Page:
These are just two among many examples I have come across in recent months. They are all symptoms of a major challenge that development and humanitarian communities are grappling with: how to engage the latest wave of Information and Communication Technologies, or ICTs.

With these words, I open my latest essay, titled “Wanted: Development 2.0 to catch up with web 2.0” in the August 2008 issue of i4d magazine, published from New Delhi, India.

My thrust is something regular readers of this blog would be familiar with. In fact, in this essay I consolidate and expand on ideas that were initially discussed in various blog posts over the past many months.

The new wave of Internet, collectively known as Web 2.0, opens up new opportunities for us in the development and humanitarian communities to reach out and engage millions of people – especially the youth who make up the majority in most developing countries of Asia. But it also challenges us as never before.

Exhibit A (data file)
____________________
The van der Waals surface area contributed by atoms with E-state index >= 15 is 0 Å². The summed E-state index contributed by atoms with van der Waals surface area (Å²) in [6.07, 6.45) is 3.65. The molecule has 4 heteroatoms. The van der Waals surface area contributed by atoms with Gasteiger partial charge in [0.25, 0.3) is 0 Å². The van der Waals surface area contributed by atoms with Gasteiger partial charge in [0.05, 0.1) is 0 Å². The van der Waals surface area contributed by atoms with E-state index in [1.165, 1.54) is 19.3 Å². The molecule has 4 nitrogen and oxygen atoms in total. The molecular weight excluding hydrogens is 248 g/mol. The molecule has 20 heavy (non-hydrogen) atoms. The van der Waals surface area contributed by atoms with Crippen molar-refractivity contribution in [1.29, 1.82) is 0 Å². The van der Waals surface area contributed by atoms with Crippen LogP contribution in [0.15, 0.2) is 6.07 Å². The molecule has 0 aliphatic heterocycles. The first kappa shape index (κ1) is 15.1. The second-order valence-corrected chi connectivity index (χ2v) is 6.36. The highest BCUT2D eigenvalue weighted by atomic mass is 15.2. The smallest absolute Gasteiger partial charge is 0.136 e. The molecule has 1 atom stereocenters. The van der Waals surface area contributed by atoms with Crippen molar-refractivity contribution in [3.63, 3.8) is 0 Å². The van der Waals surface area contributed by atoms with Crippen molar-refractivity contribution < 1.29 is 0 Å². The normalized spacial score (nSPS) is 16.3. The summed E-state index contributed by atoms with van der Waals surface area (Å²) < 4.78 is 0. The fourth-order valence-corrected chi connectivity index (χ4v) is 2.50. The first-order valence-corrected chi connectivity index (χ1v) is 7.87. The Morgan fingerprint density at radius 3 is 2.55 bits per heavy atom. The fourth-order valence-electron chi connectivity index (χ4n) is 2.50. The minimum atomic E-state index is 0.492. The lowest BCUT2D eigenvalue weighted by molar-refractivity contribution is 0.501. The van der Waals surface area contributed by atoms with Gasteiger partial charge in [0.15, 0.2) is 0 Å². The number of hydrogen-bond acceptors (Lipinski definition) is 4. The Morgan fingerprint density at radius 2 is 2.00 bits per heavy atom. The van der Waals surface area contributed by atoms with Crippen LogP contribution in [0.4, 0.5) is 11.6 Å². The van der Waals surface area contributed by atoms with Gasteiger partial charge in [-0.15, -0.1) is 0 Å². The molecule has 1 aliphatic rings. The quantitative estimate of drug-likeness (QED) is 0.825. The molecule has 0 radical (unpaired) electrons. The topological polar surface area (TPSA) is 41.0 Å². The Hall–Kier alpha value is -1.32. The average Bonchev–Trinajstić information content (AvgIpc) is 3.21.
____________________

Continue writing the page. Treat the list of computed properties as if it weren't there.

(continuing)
This time around, it’s much more demanding than simply engaging the original web. It involves crossing what I call the ‘Other Digital Divide‘, one that separates (most members of) the development community from ‘Digital Natives‘- younger people who have grown up taking the digital media and tools completely for granted.

I have identified four key challenges involved in crossing the Other Digital Divide:
– Leave the comfort zone of paper
– Let go of control
– Invest less money but more time
– Recognise information needs and wants

I argue: “There are no authorities on this fast-changing subject: everyone is learning, some faster than others. Neither is there a road map to the new media world. From Rupert Murdoch and Steve Jobs downwards, every media mogul is working on this challenge. For those who get it right, there is potential to make corporate fortunes, and also to serve the public interest in innovative, effective ways.

I end the essay with a challenge to the development community: “To face challenges of web 2.0, we need to come up with development 2.0!”

Read the full essay on i4d magazine website